Insights into the relation between noise and biological complexity

Insights into the relation between noise and biological complexity


Understanding under which conditions the increase of systems complexity is evolutionary advantageous, and how this trend is related to the modulation of the intrinsic noise, are fascinating issues of utmost importance for synthetic and systems biology. To get insights into these matters, we analyzed chemical reaction networks with different topologies and degrees of complexity, interacting or not with the environment. We showed that the global level of fluctuations at the steady state, as measured by the sum of the Fano factors of the number of molecules of all species, is directly related to the topology of the network. For systems with zero deficiency, this sum is constant and equal to the rank of the network. For higher deficiencies, we observed an increase or decrease of the fluctuation levels according to the values of the reaction fluxes that link internal species, multiplied by the associated stoichiometry. We showed that the noise is reduced when the fluxes all flow towards the species of higher complexity, whereas it is amplified when the fluxes are directed towards lower complexity species.

Stochastic Differential equations, Chemical Reaction Networks, Fano Factor, Intrinsic Noise, Biological modeling
02.50.Ey, 05.10.Gg, 05.40.Ca, 87.18.-h

I Introduction

Fluctuations play a major role in the dynamics of a large variety of complex biological processes. To properly describe the stochastic and heterogeneous nature of systems such as the transcriptional machinery (1) or cell differentiation processes (2), stochastic modeling approaches are indispensable (3). For example, intensive efforts have been devoted in the last decade to the characterization of stochasticity in chemical reaction networks (CRNs) by studying the propagation of fluctuations through the networks (4); (5) or by analyzing the relation between thermodynamic properties and noise levels (6); (7). However, the full understanding of the stochastic properties of biomolecular networks remains an intricate goal that is far from being met.

A challenging open question concerns the relationship between the complexity of biological systems and the modulation of the intrinsic noise. At first glance, the evolutionary pressure, which led from unicellular organisms to higher eukaryotes, tends to favor both complexity increase and noise reduction, but this is clearly not a general rule. On the basis of modeling investigations, it has been shown that, for some systems, the increase of systems complexity is associated to a decrease of the noise level (8), whereas other processes are noise-driven (9); for still other systems, the intrinsic noise can be either increased or decreased according to the parameter values of the model (10).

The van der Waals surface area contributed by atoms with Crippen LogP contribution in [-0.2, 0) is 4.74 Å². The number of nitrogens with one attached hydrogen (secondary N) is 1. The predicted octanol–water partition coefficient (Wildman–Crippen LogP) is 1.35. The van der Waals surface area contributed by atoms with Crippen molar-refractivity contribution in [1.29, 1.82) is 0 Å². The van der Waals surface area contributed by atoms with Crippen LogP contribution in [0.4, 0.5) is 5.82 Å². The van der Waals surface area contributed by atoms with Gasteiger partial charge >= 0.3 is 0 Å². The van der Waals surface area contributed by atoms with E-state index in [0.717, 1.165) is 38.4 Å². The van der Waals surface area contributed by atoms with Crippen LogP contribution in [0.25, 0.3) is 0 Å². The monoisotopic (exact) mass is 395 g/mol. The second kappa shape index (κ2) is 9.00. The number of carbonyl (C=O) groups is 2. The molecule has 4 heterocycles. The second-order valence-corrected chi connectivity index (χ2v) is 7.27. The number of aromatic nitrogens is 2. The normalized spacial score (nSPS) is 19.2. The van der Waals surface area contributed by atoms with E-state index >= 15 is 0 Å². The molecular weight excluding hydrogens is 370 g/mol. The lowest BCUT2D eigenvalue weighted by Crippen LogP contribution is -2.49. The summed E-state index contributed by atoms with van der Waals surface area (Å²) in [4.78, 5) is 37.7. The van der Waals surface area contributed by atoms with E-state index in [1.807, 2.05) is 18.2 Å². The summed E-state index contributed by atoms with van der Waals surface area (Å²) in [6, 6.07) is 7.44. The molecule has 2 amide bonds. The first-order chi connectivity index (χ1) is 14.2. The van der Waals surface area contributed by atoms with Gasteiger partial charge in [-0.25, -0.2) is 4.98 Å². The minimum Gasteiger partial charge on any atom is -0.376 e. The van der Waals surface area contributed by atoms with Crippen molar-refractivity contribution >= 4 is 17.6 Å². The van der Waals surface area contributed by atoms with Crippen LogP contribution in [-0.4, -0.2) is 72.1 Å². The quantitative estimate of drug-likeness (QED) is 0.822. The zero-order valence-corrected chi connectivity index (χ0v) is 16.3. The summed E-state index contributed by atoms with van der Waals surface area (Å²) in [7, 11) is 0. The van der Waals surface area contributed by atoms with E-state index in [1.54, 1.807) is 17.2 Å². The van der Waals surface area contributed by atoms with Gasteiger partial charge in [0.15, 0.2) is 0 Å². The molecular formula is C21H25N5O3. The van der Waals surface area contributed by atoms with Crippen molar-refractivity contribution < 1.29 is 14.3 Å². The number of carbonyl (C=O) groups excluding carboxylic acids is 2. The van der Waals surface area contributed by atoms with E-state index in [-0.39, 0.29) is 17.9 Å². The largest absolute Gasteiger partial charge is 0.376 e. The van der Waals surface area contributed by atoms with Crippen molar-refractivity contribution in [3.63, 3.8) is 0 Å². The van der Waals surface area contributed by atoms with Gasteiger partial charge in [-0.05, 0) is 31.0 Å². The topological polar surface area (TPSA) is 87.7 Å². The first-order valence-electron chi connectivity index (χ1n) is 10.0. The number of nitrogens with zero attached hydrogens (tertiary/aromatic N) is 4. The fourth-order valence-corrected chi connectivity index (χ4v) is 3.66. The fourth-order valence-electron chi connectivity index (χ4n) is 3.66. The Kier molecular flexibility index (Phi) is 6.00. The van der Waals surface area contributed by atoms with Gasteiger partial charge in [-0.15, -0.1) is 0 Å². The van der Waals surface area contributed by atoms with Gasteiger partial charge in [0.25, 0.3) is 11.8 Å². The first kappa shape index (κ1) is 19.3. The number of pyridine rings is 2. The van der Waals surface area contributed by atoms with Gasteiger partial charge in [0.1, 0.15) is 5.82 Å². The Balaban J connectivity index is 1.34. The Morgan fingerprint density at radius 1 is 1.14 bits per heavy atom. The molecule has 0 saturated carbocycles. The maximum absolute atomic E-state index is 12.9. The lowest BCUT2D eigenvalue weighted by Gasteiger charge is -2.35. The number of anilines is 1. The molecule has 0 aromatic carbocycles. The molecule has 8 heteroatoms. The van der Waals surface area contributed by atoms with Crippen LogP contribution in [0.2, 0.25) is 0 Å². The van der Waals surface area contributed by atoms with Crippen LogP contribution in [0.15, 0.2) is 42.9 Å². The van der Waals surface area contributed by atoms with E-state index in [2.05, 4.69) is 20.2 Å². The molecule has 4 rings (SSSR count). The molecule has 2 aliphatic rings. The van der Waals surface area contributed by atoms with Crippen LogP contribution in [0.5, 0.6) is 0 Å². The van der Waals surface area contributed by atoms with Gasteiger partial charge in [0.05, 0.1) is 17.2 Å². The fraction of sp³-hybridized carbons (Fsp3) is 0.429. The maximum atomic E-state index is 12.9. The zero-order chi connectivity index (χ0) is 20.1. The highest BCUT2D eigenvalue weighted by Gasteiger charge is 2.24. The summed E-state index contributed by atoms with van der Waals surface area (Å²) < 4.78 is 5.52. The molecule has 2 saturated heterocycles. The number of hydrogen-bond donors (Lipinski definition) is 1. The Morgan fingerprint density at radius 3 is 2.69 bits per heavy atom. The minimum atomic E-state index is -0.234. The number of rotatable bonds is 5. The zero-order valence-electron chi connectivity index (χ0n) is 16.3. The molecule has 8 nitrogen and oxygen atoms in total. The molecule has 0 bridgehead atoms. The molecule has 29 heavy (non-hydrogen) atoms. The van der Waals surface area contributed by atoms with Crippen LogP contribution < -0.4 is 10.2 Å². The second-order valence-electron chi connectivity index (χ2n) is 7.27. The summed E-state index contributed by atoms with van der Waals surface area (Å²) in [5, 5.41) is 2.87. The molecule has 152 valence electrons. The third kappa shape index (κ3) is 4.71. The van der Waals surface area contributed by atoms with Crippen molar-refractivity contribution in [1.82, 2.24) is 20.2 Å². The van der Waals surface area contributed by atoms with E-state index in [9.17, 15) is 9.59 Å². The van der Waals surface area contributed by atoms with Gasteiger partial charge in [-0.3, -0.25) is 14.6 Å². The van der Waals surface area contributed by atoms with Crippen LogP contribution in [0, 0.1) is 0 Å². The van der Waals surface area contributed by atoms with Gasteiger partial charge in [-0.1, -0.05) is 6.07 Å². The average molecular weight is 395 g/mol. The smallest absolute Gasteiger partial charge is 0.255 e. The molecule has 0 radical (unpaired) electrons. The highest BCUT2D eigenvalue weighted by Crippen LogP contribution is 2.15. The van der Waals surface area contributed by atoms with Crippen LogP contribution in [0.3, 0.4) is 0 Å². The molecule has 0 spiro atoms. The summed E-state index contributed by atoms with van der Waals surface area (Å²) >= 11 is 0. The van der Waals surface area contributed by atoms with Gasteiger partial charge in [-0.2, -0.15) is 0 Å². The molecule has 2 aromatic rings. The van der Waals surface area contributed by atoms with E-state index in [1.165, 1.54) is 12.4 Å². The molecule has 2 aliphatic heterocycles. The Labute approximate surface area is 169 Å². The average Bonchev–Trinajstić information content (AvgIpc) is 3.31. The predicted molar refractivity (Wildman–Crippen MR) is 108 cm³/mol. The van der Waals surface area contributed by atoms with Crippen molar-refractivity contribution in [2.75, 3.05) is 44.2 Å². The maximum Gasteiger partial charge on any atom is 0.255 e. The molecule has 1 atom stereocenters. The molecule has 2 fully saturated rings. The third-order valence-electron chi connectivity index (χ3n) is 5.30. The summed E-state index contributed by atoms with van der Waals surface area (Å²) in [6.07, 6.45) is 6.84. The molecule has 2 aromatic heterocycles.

The lack of a general understanding is due to the fact that CRNs describing biological systems are usually very large and complex and thus complicated to model mathematically, especially via stochastic simulations in which the parameter space becomes rapidly too large to be tractable. Hence, only toy models can be realistically analyzed.

The purpose of this work is to deepen our knowledge on noise modulation in stochastic CRNs. This was done by analyzing model systems with different degrees of complexity and by exploring analytically and numerically their dynamical behavior and parameter spaces, using the Itō stochastic differential equations formalism. For the systems studied, we observed general relations between some structural characteristics of the CRNs and the noise levels evaluated by the Fano factors of the biochemical species involved. We conjecture the validity of these relations for general classes of CRNs.

Ii Stochastic Chemical Reaction Networks

Let us briefly review some basic concepts of chemical reaction networks. They are defined by the triplets consisting of sets of chemical species , complexes and elementary reactions . In the case of open systems, the environment is considered as a complex with vanishing stoichiometric coefficients. Let denote the number of molecules of species (with card()) at time . It satisfies the chemical Langevin equation (CLE) in the Itō formalism (11):


where is the stoichiometry matrix, the rate of reaction and statistically independent Gaussian white noises (Wiener processes). This equation describes the temporal evolution of and implies that its conditioned probability density function obeys the associated Fokker-Planck equation. Here we assume a mass-action kinetic scheme for the CRNs, which means that the rate of a chemical reaction is proportional to the product of the concentrations of the reactants raised to powers equal to their stoichiometric coefficients.

CRNs are said to be complex balanced (12); (13) if, for each complex , the sum of the mean reaction rates for the reactions for which is a reactant complex is equal to the sum of the mean reaction rates for for which is a product complex at the steady state :


Detailed balanced CRNs are a subclass of complex balanced systems for which this relation holds separately for each pair of forward and inverse reactions linking two complexes. Detailed balanced steady states correspond to thermodynamic equilibrium states, whereas the others are non-equilibrium steady states (NESS).

To characterize the topology of a given CRN, the notion of deficiency has been introduced (12); (13) as


where is the number of linkage classes, namely the number of connected components of the reaction network, and is the dimension of the stoichiometry subspace, namely the rank of the network.

CRNs are also characterized by their reversibility properties. They are said to be reversible if the existence of a reaction that turns one complex into another implies the existence of the reverse reaction. They are weakly reversible if the existence of a reaction path from complex one to complex two implies the existence of a path from complex two to complex one.

We focused here on open and closed, weakly reversible, mass-action CRNs of arbitrary deficiency, which admit a steady state that is not always complex balanced.

Iii Model Systems

We studied three types of weakly reversible CRNs, depicted in Fig.1. The simplest one (Fig.1a) is defined by the reaction chain:


It represents for example the assembly of monomeric molecules X into homo-oligomers Y, where indicates the number of monomers in each oligomer. When , this CRN represents the interconversion between two states of the same molecule (e.g. activated or not) or between two localizations (e.g. intra- or extracellular). Both species are linked to the environment.